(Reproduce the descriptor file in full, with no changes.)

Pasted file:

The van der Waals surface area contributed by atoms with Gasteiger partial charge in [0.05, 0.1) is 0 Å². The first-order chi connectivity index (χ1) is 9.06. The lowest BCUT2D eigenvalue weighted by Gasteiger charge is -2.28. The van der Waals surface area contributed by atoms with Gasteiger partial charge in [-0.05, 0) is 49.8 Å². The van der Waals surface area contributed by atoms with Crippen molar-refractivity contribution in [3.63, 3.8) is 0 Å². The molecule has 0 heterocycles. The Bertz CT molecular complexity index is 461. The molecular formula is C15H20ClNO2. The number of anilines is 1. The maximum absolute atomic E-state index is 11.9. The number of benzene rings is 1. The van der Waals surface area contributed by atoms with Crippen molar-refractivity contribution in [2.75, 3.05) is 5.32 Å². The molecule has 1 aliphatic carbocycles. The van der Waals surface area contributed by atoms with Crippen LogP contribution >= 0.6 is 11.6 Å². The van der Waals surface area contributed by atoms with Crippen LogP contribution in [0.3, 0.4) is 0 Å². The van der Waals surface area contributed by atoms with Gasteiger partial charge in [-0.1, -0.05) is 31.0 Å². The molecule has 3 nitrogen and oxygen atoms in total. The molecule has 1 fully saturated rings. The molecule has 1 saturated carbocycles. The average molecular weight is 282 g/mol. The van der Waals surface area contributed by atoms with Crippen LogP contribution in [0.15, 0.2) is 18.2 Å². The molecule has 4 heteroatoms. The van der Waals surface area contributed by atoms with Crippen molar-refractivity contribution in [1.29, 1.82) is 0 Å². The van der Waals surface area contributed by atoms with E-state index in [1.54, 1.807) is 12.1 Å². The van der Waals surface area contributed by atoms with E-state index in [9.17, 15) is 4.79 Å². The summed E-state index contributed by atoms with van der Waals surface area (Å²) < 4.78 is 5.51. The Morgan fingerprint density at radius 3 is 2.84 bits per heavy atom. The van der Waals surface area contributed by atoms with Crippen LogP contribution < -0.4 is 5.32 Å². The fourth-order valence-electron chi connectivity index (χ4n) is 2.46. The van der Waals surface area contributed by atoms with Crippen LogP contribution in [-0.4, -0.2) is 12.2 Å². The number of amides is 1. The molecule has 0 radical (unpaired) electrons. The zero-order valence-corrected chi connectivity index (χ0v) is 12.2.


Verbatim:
The van der Waals surface area contributed by atoms with Gasteiger partial charge in [0.05, 0.1) is 0 Å². The first-order chi connectivity index (χ1) is 9.06. The lowest BCUT2D eigenvalue weighted by Gasteiger charge is -2.28. The van der Waals surface area contributed by atoms with Gasteiger partial charge in [-0.05, 0) is 49.8 Å². The van der Waals surface area contributed by atoms with Crippen molar-refractivity contribution in [3.63, 3.8) is 0 Å². The molecule has 0 heterocycles. The Bertz CT molecular complexity index is 461. The molecular formula is C15H20ClNO2. The number of anilines is 1. The maximum absolute atomic E-state index is 11.9. The number of benzene rings is 1. The van der Waals surface area contributed by atoms with Crippen molar-refractivity contribution in [2.75, 3.05) is 5.32 Å². The molecule has 1 aliphatic carbocycles. The van der Waals surface area contributed by atoms with Crippen LogP contribution >= 0.6 is 11.6 Å². The van der Waals surface area contributed by atoms with Crippen LogP contribution in [0.3, 0.4) is 0 Å². The van der Waals surface area contributed by atoms with Gasteiger partial charge in [-0.1, -0.05) is 31.0 Å². The molecule has 3 nitrogen and oxygen atoms in total. The molecule has 1 fully saturated rings. The molecule has 1 saturated carbocycles. The average molecular weight is 282 g/mol. The van der Waals surface area contributed by atoms with Crippen LogP contribution in [0.15, 0.2) is 18.2 Å². The molecule has 4 heteroatoms. The van der Waals surface area contributed by atoms with Crippen molar-refractivity contribution in [1.29, 1.82) is 0 Å². The van der Waals surface area contributed by atoms with E-state index in [1.54, 1.807) is 12.1 Å². The van der Waals surface area contributed by atoms with E-state index in [9.17, 15) is 4.79 Å². The summed E-state index contributed by atoms with van der Waals surface area (Å²) < 4.78 is 5.51. The Morgan fingerprint density at radius 3 is 2.84 bits per heavy atom. The van der Waals surface area contributed by atoms with Crippen LogP contribution < -0.4 is 5.32 Å². The fourth-order valence-electron chi connectivity index (χ4n) is 2.46. The van der Waals surface area contributed by atoms with Crippen LogP contribution in [-0.4, -0.2) is 12.2 Å². The number of amides is 1. The molecule has 0 radical (unpaired) electrons. The zero-order valence-corrected chi connectivity index (χ0v) is 12.2.